Fashion Week is like that first cigarette a nicotine fiend imbibes in the morning after a night of heavy drinking and smoking. It's gross. He doesn't exactly want it or enjoy it. But he's not about to not have it either. After every day of shooting at NYFW I feel done with it. I've chased enough editors paparazzi-style down the exit routes of shows. I've flattered the egos of enough rising starlets. But by the next morning I need a new fix. I need new pictures, new dopamine rushes. I size up everyone who passes by.
After shooting Day 6 of New York Fashion Week this season, however, I felt really and truly done. My energy had flagged. My enthusiasm was gone. And I was no longer getting a rush after securing a good shot. It all just felt like more of the same. It was time to pack my bag and go. So goodbye, Mercedes-Benz New York Fashion Week. Goodbye Lincoln Center, Milk Studios, Spring Studios, Pier 59, and the other venues. Goodbye Anna Wintour, Eva Chen, Margaret Zhang, Rachel Wang, and the rest of the editor gang. Goodbye Tyler Joe, Keith Morrison, Hunter Abrams, Driely S., Emmy Park, Chermelle Edwards, and the rest of my shooting companions. See you in February.

As for my pics from NYFW, you'll be seeing those for some time to come. Stay tuned.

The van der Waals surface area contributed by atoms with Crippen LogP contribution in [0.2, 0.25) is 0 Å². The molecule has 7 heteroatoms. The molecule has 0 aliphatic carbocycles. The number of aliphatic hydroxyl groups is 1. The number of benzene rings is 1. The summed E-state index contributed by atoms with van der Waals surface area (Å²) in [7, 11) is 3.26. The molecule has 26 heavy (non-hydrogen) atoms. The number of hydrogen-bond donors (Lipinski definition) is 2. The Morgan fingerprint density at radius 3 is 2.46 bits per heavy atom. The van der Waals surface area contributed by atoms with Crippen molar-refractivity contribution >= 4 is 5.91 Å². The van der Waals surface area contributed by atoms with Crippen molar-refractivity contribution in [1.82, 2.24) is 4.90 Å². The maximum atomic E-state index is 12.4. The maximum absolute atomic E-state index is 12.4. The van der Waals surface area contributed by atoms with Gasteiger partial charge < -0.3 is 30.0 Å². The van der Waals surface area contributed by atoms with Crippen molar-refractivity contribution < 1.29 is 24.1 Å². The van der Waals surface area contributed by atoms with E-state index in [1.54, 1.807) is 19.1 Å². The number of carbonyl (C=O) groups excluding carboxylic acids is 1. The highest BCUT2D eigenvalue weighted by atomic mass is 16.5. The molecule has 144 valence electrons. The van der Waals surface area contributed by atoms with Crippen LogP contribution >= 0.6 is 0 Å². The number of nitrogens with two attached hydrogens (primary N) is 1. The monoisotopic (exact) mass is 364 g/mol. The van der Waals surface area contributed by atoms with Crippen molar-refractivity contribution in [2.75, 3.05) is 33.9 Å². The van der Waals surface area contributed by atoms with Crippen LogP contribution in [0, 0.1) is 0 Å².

Tuesday, September 9, 2014

Getting Some Distance from NYFW, Day 5

I'm sitting out Day 6 of New York Fashion Week. I needed a break, and a chance to catch up on some other work. I needed to sit down at my computer for a day and reflect on what's happened at Fashion Week so far. And I think I've earned it

Yesterday was a rough day for a lot of the photographers out shooting Fashion Week. Mid-week malaise set in. We were all sick of style stars and short on sleep. Few people even bothered to chase Irene Kim down the street as she skipped and twirled. The day got off to a bad start for those whose schedules, for whatever reason, failed to include the Tommy Hilfiger show. I, myself, was glad to miss it. It sounded like a "shit show" to me — a swarm of photographers all trying to get the same shot and thwarting each others' efforts in the process. But not everyone was so glib.Tommy was where the action was at, and a street style photographer has to prove her worth by being in the center of the action. And, of course, knowing where it's happening in the first place.